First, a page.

The U.S. Supreme Court announced on Tuesday that they will not hear the case of Steven Larrabee, a retired Marine Corps Staff Sergeant who was convicted of rape following a guilty plea before a military court. He then tried to get his conviction overturned, claiming that since he’s retired the case should have been heard by a regular civilian court. The Supreme Court’s decision not to get involved means that they are leaving in place a status quo that could arguably have far-reaching consequences.
The key issue involved was whether or not military retirees should still be subject to courts-martial for non-military offenses. The government claims that they do, since they still receive money for their service and could be recalled for active duty, but the argument against this is that their payment is for past work, not present or future work, and that older, retired vets would not have to serve again, so they should not be treated the same as active members of the armed forces.
As Law&Crime’s Elura Nanos wrote in anticipation of SCOTUS’ decision, treating retired vets like anyone else in the military keeps them subject to very specific statutes that criminalize acts that are perfectly legal for everyone else. Among them? Speaking against the president.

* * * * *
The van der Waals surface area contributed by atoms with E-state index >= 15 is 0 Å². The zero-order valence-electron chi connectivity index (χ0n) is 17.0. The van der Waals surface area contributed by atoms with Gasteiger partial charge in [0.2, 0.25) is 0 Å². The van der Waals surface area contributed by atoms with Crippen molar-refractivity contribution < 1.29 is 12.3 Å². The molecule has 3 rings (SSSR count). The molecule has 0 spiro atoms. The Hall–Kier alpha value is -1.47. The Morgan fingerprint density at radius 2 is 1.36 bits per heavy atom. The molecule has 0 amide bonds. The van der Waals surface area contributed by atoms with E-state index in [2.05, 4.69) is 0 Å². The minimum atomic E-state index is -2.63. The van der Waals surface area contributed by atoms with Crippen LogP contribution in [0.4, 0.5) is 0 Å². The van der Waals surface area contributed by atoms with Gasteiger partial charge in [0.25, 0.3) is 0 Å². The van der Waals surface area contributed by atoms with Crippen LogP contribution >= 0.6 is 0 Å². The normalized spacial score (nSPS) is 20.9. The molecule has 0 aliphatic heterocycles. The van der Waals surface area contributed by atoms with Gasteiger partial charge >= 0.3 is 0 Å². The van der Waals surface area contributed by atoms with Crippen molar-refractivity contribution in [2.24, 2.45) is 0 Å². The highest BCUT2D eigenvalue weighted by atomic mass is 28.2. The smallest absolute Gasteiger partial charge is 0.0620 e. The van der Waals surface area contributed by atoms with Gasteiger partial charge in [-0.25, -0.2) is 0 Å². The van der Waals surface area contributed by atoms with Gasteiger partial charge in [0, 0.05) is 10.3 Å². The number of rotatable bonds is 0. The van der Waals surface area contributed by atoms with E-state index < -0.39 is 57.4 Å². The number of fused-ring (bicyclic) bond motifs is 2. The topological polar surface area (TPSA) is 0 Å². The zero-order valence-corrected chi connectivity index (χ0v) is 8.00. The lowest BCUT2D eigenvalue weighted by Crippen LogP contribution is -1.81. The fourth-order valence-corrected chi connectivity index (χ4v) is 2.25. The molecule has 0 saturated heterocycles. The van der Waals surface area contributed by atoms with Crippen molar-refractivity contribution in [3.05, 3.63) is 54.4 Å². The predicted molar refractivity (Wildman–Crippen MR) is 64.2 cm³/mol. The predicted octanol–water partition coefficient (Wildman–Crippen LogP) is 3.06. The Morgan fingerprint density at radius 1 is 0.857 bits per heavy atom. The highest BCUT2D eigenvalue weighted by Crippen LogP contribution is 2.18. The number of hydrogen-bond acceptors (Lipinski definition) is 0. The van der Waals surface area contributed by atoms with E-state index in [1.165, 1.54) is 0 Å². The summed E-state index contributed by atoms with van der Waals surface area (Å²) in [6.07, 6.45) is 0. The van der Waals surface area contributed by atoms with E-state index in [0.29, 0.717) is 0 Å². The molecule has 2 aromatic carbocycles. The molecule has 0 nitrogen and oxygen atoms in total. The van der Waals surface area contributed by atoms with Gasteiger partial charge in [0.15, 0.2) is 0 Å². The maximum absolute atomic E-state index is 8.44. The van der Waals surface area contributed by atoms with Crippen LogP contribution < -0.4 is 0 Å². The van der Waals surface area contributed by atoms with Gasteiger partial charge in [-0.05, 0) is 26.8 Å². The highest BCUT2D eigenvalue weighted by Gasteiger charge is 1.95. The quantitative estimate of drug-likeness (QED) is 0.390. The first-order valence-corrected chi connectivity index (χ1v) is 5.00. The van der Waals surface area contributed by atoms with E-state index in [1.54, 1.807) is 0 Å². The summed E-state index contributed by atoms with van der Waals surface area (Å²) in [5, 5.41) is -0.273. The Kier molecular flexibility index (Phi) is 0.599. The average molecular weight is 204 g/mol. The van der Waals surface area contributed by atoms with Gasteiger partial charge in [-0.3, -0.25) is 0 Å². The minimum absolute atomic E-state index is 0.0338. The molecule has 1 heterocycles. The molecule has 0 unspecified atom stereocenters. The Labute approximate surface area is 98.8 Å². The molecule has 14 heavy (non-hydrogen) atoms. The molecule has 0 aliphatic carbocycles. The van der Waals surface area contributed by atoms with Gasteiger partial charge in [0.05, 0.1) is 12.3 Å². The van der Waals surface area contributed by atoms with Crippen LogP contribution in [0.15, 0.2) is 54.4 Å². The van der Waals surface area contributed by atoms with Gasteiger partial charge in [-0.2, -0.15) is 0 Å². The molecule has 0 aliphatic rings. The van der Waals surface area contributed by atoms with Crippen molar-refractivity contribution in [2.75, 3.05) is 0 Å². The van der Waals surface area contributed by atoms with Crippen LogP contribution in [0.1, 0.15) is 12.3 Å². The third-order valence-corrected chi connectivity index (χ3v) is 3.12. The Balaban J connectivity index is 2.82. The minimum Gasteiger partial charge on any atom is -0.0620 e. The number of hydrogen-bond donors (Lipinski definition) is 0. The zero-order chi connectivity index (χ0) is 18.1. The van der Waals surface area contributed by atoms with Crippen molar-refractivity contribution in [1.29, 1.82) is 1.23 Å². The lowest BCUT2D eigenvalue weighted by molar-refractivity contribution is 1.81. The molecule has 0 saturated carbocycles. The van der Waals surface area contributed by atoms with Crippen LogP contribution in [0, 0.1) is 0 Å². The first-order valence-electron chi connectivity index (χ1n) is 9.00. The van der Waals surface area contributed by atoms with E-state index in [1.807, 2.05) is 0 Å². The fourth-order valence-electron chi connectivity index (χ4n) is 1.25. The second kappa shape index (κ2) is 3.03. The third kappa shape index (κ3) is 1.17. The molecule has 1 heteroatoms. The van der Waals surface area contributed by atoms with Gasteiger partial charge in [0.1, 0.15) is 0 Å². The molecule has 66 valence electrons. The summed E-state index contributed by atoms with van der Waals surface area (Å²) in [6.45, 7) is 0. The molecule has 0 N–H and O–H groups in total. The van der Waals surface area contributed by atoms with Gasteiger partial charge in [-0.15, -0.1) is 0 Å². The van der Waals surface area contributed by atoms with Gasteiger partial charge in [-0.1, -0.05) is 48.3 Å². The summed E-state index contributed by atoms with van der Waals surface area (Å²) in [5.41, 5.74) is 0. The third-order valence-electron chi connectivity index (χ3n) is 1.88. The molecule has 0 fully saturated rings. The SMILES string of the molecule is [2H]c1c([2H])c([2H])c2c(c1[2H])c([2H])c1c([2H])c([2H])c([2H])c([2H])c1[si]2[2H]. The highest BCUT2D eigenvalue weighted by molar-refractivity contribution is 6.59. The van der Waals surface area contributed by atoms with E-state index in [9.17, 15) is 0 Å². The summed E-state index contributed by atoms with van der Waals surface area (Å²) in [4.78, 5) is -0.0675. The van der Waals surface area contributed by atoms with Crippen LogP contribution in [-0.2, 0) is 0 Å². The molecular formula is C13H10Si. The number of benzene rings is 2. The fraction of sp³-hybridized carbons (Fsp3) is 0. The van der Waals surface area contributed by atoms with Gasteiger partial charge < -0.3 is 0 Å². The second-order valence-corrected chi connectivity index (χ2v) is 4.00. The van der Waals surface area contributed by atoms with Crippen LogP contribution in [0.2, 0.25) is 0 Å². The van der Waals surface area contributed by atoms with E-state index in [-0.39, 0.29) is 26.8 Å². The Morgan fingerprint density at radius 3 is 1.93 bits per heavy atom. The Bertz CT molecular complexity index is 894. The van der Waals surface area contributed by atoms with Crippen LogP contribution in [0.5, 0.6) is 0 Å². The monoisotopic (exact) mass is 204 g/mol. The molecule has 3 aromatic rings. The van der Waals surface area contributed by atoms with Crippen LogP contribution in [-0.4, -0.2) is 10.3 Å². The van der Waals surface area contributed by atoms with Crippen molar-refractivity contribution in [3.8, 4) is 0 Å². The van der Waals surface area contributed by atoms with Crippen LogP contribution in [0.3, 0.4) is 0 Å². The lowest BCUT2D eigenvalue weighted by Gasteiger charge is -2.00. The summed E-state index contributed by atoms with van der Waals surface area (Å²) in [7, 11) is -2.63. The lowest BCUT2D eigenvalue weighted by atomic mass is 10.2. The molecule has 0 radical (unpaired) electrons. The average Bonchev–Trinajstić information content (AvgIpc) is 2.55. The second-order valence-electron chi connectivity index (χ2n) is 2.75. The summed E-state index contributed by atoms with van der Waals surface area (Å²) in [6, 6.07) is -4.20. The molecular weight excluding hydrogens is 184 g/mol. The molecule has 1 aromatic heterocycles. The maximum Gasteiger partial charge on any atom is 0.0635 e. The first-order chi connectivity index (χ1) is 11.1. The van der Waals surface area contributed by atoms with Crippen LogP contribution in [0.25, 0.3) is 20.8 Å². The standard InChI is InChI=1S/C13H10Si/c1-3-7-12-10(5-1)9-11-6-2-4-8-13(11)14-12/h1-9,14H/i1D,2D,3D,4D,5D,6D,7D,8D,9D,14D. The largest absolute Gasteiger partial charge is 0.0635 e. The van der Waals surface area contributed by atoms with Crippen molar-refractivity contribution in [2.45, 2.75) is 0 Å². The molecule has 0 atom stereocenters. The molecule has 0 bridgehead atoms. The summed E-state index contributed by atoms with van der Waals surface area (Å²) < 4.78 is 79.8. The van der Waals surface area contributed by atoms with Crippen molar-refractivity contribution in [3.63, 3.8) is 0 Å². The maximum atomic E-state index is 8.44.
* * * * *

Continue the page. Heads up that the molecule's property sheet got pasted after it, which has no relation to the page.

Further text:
10 U.S.C. § 888 says:
Any commissioned officer who uses contemptuous words against the President, the Vice President, Congress, the Secretary of Defense, the Secretary of a military department, the Secretary of Homeland Security, or the Governor or legislature of any State, Commonwealth, or possession in which he is on duty or present shall be punished as a court-martial may direct.
That means that if a retired veteran speaks out against certain members of the government, they could theoretically be court-martialed. As Larrabee’s attorney, University of Texas law professor Steve Vladeck, noted in a recent blog post, “some of President Donald Trump’s more visible critics of late have been retired military officers.” He argued that these individuals would be at risk under the current legal landscape.
Vladeck also argued that this could extend to “the 17 million men currently registered for the Selective Service,” but the government argued that this would not be the case.
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